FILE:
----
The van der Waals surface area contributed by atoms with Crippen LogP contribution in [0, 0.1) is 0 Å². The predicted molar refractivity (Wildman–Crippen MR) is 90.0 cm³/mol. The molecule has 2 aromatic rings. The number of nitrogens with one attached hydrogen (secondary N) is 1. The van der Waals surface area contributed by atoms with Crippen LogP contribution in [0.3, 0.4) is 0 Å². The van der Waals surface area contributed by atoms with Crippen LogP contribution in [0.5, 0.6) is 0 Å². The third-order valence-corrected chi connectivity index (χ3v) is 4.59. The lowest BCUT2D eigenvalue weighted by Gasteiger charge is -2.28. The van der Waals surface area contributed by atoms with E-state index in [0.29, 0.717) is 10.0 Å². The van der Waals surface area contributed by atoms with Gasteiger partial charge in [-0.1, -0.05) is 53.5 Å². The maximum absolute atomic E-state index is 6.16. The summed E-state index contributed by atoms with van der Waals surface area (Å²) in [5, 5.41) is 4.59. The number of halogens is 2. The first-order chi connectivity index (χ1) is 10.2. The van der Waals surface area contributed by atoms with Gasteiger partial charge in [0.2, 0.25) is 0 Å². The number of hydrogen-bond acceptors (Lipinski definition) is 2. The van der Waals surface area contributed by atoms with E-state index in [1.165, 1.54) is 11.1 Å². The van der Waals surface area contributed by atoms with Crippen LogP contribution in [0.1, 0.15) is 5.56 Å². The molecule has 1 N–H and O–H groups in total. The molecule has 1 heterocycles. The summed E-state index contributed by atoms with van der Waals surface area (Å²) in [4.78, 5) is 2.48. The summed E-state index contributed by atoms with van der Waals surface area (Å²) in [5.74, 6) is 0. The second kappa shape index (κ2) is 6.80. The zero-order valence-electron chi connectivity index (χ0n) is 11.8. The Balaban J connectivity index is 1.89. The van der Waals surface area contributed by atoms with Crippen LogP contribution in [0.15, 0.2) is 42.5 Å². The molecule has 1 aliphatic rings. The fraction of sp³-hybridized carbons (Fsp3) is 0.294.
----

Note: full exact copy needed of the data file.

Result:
The van der Waals surface area contributed by atoms with Crippen LogP contribution in [0, 0.1) is 0 Å². The predicted molar refractivity (Wildman–Crippen MR) is 90.0 cm³/mol. The molecule has 2 aromatic rings. The number of nitrogens with one attached hydrogen (secondary N) is 1. The van der Waals surface area contributed by atoms with Crippen LogP contribution in [0.3, 0.4) is 0 Å². The van der Waals surface area contributed by atoms with Crippen LogP contribution in [0.5, 0.6) is 0 Å². The third-order valence-corrected chi connectivity index (χ3v) is 4.59. The lowest BCUT2D eigenvalue weighted by Gasteiger charge is -2.28. The van der Waals surface area contributed by atoms with E-state index in [0.29, 0.717) is 10.0 Å². The van der Waals surface area contributed by atoms with Gasteiger partial charge in [-0.1, -0.05) is 53.5 Å². The maximum absolute atomic E-state index is 6.16. The summed E-state index contributed by atoms with van der Waals surface area (Å²) in [5, 5.41) is 4.59. The number of halogens is 2. The first-order chi connectivity index (χ1) is 10.2. The van der Waals surface area contributed by atoms with Gasteiger partial charge in [0.2, 0.25) is 0 Å². The number of hydrogen-bond acceptors (Lipinski definition) is 2. The van der Waals surface area contributed by atoms with E-state index in [1.165, 1.54) is 11.1 Å². The van der Waals surface area contributed by atoms with Crippen LogP contribution in [0.1, 0.15) is 5.56 Å². The molecule has 1 N–H and O–H groups in total. The molecule has 1 heterocycles. The summed E-state index contributed by atoms with van der Waals surface area (Å²) in [4.78, 5) is 2.48. The summed E-state index contributed by atoms with van der Waals surface area (Å²) in [5.74, 6) is 0. The second kappa shape index (κ2) is 6.80. The zero-order valence-electron chi connectivity index (χ0n) is 11.8. The Balaban J connectivity index is 1.89. The van der Waals surface area contributed by atoms with Crippen LogP contribution in [0.15, 0.2) is 42.5 Å². The molecule has 1 aliphatic rings. The fraction of sp³-hybridized carbons (Fsp3) is 0.294.